The last few weeks of the legislative session have been incredibly productive and satisfying. I was honoured to lead the debate on our government’s climate change bill, my Men’s Health Awareness Week bill moved through second reading, and I presented a private member’s bill asking the province to ban waiting list fees by child cares in Ontario.
The day after the latter bill was introduced, the Minister of Education announced regulatory changes that would effectively ban the imposition of non-refundable “wait list fees” by licensed child care operators across the province. The announcement marked the end of a brief and effective campaign to affect the kind of small but important changes that directly benefit families in our community.
The push for these changes began in August 2015, when a constituent emailed our office expressing her concern about being charged money to be on a waiting list for a local child care without any promise of registration. After an in-person meeting and a lot of calls and emails, a petition was drafted, circulated, signed, and presented at the legislature.
The reading of a petition into the legislative record is a great way to prioritize an issue.
Petitions are not simply read to reinforce the presence of an idea or concern, they are catalysts that can initiate the work that will help change take place.
In this case, the petition and the constituents’ advocacy led to detailed discussions in caucus and with the Ministry of Education. Four weeks later, my bill was presented and the announcement made.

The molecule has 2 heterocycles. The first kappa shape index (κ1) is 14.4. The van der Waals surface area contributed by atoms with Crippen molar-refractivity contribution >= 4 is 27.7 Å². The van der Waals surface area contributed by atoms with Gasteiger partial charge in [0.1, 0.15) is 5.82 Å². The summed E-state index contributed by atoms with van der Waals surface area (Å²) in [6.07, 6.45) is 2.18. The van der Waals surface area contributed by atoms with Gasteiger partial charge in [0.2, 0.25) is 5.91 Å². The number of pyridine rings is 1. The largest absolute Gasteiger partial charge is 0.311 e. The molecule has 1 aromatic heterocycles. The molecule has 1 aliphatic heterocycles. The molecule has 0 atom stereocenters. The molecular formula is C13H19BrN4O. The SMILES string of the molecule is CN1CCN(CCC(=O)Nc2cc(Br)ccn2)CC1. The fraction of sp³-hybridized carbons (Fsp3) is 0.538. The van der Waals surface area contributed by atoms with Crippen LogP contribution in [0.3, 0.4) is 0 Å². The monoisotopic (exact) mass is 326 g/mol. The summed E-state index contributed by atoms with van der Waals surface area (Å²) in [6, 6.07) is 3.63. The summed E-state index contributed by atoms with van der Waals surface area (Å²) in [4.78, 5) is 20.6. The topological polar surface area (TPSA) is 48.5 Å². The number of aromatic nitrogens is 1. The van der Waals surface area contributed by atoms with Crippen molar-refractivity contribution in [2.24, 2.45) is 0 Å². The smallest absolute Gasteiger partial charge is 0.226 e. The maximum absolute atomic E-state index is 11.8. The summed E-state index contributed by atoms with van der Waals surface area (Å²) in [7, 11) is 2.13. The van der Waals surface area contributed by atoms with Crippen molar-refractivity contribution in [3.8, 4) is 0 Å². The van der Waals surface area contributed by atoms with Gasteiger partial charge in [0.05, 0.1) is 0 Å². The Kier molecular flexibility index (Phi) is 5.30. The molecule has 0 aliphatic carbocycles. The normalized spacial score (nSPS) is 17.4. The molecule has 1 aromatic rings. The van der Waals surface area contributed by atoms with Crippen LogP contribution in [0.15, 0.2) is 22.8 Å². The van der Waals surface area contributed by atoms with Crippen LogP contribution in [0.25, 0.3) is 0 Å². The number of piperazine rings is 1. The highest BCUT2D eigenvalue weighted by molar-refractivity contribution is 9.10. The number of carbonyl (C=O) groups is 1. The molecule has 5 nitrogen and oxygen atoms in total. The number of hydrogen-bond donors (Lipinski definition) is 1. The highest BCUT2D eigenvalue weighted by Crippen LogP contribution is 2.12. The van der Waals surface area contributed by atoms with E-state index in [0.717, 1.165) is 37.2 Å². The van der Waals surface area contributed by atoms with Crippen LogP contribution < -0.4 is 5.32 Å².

This change is another step in the government’s effort to modernize child care in Ontario. The Child Care and Early Years Act provides a new legislative framework to increase access and oversight in Ontario’s child care sector.
It clearly defines programs that require a license and those that are exempt, to support informed choices for parents about their child care options, and introduces stronger oversight with greater enforcement tools and protections that will enhance the safety of children in licensed and unlicensed child care settings.
Implementing new regulations, however, is never without challenges. One change, stemming from a concern of the Ombudsman, was to stop child care businesses that operate year-round from temporarily setting up as day camps during the summer to avoid the staffing obligations (and costs) they incur the rest of the year.
These new rules threatened the viability of Community Centre 55’s very successful summer camp operation because they operate as a licensed child care for the rest of the year. Some 2,000 campers, 60 summer staff and 40 councilor-in-training positions were at risk. When my office learned this, we were able to work with Centre 55 and the Ministry to clarify when and how the new rules should apply, and helped ensure the summer camp could remain open.
It’s my role and my privilege to help our community to succeed, and I encourage you to contact our office with your ideas, questions or concerns. We are here to listen and to assist wherever possible, and to provide direction if an issue or problem is out of our jurisdiction. I can bring forward your petitions and help explore your ideas for news laws or regulations. We can’t resolve what we don’t know about, so I encourage you to get in touch. Have a wonderful summer!